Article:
Not so at Penn Shore Winery & Vineyards, in North East Township. There, it’s all about the process – and that process sometimes sets its own pace. “You can’t hurry it,” owner Jeff Ore says.

He’s owned the winery since 2004, when he left his job in the corporate world and moved back to his hometown of North East.

He came home to plant roots, both figurative and literal. He grows about 3 acres of grapes – “it keeps my fingers in viticulture so I know what’s going on, but it lets me focus on the business,” he says – and runs the winery, including making the wine.

Though he grew up among the grape fields, he had to learn the winemaking business – including the details and chemistry that go into the process. Now, however, he speaks knowledgably about each aspect of his operations.

In Penn Shore’s Champagne room, he details the two-year in-bottle fermentation process, holding bottles up to the light to display the sediment and explaining the features that help the bottles withstand the high pressure contained within.

Next door, in the barrel room, he describes the variations in oak – he uses Pennsylvania and French oak – that affect the taste of the wine. The barrels, he explains, are for drier varieties, which the winery does make despite the fact that Erie County wines are better known for being sweet. About 80 percent of Penn Shore’s sales are sweet varieties, Ore says, with the top seller being their Pennsylvania Lambruscano – a red that he describes as starting sweet and ending a bit drier.

He walks us through the bottling process, describing the difference between corks and caps – corks, he says, allow the wine to age, while caps (used mainly for sweet and white wines) are used to seal the bottle so the taste of the wine doesn’t change.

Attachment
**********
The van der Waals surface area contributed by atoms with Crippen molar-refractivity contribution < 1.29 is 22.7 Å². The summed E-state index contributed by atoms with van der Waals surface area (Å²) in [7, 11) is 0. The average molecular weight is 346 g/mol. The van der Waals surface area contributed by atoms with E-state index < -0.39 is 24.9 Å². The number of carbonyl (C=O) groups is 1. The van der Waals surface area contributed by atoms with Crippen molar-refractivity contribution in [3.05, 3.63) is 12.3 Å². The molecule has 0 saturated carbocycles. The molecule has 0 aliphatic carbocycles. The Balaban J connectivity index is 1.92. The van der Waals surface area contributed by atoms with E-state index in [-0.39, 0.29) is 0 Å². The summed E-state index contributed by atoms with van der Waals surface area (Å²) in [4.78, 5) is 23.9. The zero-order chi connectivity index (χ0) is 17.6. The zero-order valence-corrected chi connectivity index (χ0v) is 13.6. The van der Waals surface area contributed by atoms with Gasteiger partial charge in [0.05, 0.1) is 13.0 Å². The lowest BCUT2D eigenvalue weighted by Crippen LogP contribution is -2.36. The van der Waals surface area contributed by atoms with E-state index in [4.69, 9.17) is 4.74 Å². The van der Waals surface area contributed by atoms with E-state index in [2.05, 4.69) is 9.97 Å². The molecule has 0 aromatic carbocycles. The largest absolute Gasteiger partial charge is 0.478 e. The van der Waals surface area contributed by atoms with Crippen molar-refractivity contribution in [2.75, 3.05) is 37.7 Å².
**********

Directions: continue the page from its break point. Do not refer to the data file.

Finally, he leads us to the back patio, where rows of grapevines fan out in a vista that is distinctly North East.

It’s a view that Ore has come to appreciate.

“If I have a bad day, I can go out back and have a glass of wine,” he says. “And if I have a good day, I can go out back and have a glass of wine.”

About Penn Shore Winery & Vineyards: Penn Shore is the oldest licensed winery in Pennsylvania. It received the second license ever issued by the commonwealth after the Pennsylvania Limited Winery Act was passed in 1968 (the first licensee never opened, Ore says). Today, Penn Shore is a popular spot for wine tasting and sponsors a well-attended annual summer concert series, Music in the Vineyard. Though Jeff Ore and his daughter are the only full-time employees – Ore’s wife, Cheryl, is semi-retired – they do hire staff for the concert series and to assist with the field work.